Many owners are turning away from the traditional set up of the rabbit in a hutch in the garden. Hutches and cages are now often indoors and many owners also embrace the concept of free running 'house rabbits'. This article explains the concept behind free running, some ways to rabbit-proof the running space and considerations for keeping the space rabbit friendly.
What Is Free Running?
Also dubbed 'free range', this is giving rabbits an area, room or even the run of the whole house to freely roam in. It's popular with owners as rabbits have tremendous needs for daily exercise; this has been likened to the needs of a small canine. They simply can't sit in their hutches all day without becoming stressed and unhealthy and free running gives them to space to properly exercise to their hearts content. It also allows for plenty of interaction – delightful for owners and beneficial for these sociable little creatures.
Tips for Rabbit Proofing the Running Space
Electrical wires must be encased in sturdy cable guards that they cannot chew through – otherwise they can and will chew straight through live electrical wires. Be aware what electrical or heavy/sharp items they could knock over and remove anything they could chew as little detached parts can hurt them outside or in their gastro-intestinal system. Protect your carpets with old rugs and give them a litter box with organic rabbit litter – they will learn to use it with a little prompting with rabbit treats. Watch out for houseplants and household cleaning products – both can be utterly poisonous to your rabbit if ingested. Once you're done some basics installing a litter box and clearing electrical wires, sharp objects, poisonous substances away, you still need to consider which other pets and people they can come into contact with.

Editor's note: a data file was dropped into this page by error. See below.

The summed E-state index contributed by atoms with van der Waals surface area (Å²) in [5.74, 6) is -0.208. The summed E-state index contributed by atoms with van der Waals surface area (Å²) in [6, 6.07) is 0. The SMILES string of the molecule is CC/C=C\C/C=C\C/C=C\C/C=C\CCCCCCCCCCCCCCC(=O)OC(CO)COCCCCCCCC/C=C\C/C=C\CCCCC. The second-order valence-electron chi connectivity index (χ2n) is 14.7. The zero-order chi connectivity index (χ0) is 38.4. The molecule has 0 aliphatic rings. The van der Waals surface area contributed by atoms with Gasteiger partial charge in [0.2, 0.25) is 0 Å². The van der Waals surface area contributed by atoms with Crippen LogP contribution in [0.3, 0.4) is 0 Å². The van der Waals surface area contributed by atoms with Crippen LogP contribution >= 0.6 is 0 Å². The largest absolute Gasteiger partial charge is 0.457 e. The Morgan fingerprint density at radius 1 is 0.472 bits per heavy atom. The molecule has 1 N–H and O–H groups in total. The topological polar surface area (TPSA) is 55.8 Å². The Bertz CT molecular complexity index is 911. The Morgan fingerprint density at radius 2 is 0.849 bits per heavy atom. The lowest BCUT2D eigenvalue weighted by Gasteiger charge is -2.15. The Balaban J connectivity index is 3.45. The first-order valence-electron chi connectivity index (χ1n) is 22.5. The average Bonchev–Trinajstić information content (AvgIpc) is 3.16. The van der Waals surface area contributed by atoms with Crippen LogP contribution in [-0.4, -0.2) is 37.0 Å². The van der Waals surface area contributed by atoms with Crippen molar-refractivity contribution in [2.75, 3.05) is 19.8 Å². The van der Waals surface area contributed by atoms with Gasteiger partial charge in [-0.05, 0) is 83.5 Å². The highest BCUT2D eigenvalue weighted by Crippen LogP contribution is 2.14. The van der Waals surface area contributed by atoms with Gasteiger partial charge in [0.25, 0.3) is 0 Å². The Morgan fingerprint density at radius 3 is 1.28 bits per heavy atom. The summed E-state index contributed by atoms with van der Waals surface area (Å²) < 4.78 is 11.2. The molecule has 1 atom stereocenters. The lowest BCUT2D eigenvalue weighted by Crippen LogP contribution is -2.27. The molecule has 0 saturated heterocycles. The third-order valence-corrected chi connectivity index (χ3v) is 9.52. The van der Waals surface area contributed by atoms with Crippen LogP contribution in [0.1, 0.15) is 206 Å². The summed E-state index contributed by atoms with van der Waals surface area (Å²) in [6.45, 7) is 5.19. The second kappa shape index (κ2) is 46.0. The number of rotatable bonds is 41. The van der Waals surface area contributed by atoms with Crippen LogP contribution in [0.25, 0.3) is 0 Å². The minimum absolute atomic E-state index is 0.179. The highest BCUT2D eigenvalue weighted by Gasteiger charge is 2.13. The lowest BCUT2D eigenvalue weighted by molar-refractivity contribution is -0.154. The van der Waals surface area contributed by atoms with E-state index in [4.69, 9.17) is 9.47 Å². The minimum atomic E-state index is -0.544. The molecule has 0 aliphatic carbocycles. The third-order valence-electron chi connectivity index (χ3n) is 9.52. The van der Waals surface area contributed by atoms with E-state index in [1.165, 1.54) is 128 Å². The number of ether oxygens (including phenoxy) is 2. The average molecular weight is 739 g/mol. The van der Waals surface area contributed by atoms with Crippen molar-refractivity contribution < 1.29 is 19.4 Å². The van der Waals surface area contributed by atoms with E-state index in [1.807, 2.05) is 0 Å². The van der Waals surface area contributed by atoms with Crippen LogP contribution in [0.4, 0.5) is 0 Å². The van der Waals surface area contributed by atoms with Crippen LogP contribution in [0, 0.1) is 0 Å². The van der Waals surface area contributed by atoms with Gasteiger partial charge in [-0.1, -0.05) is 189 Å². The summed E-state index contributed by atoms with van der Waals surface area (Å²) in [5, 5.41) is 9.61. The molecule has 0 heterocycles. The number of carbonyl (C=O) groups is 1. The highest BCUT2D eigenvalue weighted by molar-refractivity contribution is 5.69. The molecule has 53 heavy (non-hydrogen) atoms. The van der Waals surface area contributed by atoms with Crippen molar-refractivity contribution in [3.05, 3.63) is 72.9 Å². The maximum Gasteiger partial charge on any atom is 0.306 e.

Who Else Uses the Space?
Whilst there are no wild predators indoors, there are still plenty of ones you might not have considered. Normally placid cats and dogs may not be as obvious a threat as a pet python but they may still try to play or attack. Rabbits have died through shock even though their predator never laid a hair on them. Is there loud music or TV noise that could stress them out? Are there any kids around – don't let them be in the rabbit's running space without training, as rabbits have been severely injured by kids who received no handling instruction.
If you can create a rabbit safe large space for them to run in, you will give your rabbits a great start in life. It is simply a life of boredom, stress and misery living copped up in a small hutch with precious little exercise and interaction. Animal charities caution this type of living causes major health problems. The basic tips above can help you turn at least part of you place over to your rabbits, for a healthy daily exercise workout.
IMPORTANT: Please consult your vet for any health or daily living concerns and check your place for any hazards before attempting free running – no article can hope to cover them all for every home. Many thanks for your understanding.
House Rabbit Society. Living with a House Rabbit [online].
ASPCA [online] Animal Poison Control Centre [online].
Mike Holby advocates for rabbits everywhere writing about issues commercial organisations gloss over or ignore. Mike has an entire website devoted solely to the subject of housing rabbits, with little known info on care needs and expert organisations, including getting a rabbit itself. To profit from Mike's experience, visit http://www.rabbithutchesadvice.com.
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